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The Not-So-Well-Known Facts About IKEA

Employees at the home of meatballs, tiny pencils and cheap flat packs which have the capability of ending marriages – yes, IKEA – have spilled the beans about the company’s secrets.

Secret Short Cuts

OK, OK. We already know that the store hopes you stick to the natural one-way path, you can take one of the multiple quicker routes through the stores. But this isn’t new. However, there are doors and entranceways in the walls that anyone can use.

One worker Paula told Mental Floss: “If you know where to look, you’ll find them.

“Nobody’s going to stop you unless it explicitly says ‘employees only,’ but other than that you can open any door. I love IKEA, but sometimes you just need to get in and out in like 20 minutes.”

But the displays change all the time, so don’t get used to them always being in the same place.

The ‘Bulla Bulla’ Method

IKEA is relentless using this method.

It’s when you display items in big volumes, therefore they seem inexpensive, like overfilling a container with stuffed animals... or silicone ice trays, or fricken tea lights.

The amount of them gives the customer the illusion of making a smart purchase.

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Pinterest Drives Sales

If you have a popular item from IKEA pinned on one of your boards, you might want to go buy it ASAP. Paula says whenever an item starts to trend on Pinterest, they sell out very quickly.

Sleeping On The Furniture

You are allowed to touch and test all the items, which means that you can take a quick nap if you need to. According to IKEA spokesman Josefin Thorell, they want customers to feel at home in their stores, and to hopefully fall in love with that mattress so much that they sell a few extra.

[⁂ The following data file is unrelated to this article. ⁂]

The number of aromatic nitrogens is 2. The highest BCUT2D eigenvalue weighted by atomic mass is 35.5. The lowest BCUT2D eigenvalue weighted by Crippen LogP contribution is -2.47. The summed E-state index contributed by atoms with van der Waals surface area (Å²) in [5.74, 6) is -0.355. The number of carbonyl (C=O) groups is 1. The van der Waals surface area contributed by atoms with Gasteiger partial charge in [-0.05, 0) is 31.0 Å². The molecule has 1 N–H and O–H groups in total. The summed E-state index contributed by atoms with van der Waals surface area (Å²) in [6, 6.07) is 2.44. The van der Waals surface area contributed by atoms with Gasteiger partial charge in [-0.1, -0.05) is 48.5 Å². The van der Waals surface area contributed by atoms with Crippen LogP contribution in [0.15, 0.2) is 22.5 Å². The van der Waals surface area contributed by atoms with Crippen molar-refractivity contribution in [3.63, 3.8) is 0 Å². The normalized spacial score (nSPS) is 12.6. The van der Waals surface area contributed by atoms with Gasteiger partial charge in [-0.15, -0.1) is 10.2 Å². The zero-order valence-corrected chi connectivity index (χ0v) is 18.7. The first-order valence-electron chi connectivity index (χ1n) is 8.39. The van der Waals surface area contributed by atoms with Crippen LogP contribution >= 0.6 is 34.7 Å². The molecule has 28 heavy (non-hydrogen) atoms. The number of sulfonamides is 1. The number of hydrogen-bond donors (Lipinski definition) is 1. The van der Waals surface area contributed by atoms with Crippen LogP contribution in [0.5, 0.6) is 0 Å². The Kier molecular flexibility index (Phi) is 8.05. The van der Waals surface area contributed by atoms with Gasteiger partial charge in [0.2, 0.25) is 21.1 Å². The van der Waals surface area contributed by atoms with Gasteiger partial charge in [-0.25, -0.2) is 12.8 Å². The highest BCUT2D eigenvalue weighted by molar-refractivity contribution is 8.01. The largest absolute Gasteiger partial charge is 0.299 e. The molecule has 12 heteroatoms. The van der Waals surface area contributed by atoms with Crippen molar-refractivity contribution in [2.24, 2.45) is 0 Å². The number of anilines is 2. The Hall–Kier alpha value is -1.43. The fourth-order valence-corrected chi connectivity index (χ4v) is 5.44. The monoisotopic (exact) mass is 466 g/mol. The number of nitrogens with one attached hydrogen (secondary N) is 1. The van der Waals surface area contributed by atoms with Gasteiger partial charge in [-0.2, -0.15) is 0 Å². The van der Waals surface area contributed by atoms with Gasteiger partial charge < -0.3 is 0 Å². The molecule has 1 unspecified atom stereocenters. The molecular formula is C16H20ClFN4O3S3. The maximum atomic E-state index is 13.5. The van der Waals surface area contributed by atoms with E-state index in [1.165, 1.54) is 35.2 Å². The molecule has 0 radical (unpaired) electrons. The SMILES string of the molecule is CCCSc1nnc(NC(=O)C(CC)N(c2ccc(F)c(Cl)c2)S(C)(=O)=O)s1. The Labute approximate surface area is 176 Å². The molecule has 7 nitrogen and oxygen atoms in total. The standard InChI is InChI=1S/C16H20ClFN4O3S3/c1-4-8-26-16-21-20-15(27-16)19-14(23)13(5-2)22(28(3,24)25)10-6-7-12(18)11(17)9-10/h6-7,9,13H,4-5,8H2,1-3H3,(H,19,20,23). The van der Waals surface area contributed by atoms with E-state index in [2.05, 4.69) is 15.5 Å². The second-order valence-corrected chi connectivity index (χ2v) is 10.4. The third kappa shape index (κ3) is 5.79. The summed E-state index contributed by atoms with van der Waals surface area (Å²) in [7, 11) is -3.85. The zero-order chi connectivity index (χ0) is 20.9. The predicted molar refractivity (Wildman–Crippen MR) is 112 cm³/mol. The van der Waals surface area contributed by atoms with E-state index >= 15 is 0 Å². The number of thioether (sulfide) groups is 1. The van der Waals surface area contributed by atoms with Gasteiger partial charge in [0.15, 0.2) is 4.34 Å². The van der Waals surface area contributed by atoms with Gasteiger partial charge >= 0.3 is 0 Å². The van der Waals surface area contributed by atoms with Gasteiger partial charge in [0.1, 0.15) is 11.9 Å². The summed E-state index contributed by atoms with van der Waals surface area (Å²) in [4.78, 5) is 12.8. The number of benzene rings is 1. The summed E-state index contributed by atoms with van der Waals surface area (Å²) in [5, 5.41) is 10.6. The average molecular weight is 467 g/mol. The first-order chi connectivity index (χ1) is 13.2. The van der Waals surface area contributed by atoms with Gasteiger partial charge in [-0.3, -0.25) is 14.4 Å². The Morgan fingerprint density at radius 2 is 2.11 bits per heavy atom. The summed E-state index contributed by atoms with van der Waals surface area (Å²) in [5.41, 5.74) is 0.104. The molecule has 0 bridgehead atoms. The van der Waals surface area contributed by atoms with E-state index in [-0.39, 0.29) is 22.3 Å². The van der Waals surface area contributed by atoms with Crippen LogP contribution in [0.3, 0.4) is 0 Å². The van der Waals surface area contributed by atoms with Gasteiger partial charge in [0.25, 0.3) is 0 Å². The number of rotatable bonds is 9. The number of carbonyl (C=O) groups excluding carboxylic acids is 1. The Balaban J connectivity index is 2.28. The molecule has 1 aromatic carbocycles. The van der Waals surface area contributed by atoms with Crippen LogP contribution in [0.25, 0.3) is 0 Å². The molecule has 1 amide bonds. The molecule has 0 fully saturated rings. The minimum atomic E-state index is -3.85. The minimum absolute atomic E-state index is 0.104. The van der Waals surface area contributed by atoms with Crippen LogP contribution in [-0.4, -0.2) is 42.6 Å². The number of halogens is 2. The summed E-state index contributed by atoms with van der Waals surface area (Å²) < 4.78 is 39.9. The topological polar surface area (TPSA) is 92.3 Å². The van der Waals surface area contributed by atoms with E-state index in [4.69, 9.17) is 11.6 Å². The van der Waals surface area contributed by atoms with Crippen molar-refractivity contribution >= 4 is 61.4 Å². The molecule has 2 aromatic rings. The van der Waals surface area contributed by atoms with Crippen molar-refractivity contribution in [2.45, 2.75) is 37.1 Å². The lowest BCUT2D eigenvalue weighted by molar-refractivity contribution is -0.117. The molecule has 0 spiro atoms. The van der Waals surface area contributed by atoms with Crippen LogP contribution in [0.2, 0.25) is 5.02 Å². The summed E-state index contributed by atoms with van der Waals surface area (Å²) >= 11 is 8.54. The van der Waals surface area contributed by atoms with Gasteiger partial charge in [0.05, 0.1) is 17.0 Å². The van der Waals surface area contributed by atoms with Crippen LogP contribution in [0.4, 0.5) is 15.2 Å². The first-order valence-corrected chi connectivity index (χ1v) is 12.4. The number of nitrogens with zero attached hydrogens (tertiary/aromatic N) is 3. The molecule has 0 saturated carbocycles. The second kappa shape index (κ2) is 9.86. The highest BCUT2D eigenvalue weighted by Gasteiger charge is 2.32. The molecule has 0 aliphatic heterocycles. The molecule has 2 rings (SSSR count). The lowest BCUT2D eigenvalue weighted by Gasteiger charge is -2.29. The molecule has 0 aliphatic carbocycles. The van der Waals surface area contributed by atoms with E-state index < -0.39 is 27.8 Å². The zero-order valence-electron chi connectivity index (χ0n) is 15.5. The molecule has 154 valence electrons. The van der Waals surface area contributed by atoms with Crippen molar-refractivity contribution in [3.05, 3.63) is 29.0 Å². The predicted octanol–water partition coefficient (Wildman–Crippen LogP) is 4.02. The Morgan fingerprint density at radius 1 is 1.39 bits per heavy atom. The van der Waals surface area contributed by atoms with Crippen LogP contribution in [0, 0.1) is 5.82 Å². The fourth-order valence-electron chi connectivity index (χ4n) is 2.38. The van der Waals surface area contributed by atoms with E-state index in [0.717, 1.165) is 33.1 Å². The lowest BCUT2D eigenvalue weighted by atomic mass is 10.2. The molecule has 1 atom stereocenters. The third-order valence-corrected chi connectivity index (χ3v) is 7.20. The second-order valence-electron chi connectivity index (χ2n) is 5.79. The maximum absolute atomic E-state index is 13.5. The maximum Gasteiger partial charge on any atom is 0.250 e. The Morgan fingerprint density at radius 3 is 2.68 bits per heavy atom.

But, while you’re allowed to, doesn’t mean you should. Employee Jana say that bedding, such as pillow cases, are only changed when they’re visibly dirty.

    They’re Trained To Not Offer Help

    "You were supposed to only help customers if they asked you for it," says Rob, a former employee. Apparently, it’s the Scandinavian way of how stores work.

    This also applies to the warehouse section, where you will be expected to find and lift your own items - unless it's clear you need help.

    About Those Books On The Shelves…

    IKEA needs a lot of books to fill all those PAX shelves to make their displays look lived-in, so they turn to their employees.

    But there are guidelines. Like the books must match the colour scheme of the display and you won’t find a copy of 50 Shades, because they can’t use anything racy.

    Product Names Have More Meaning Than You Think

    Each name of every product falls within a theme. Bookcases take on the name of occupations, bathroom items are named after Scandinavian lakes, rivers and bays and fabrics and curtains are women's names.

    via Guff

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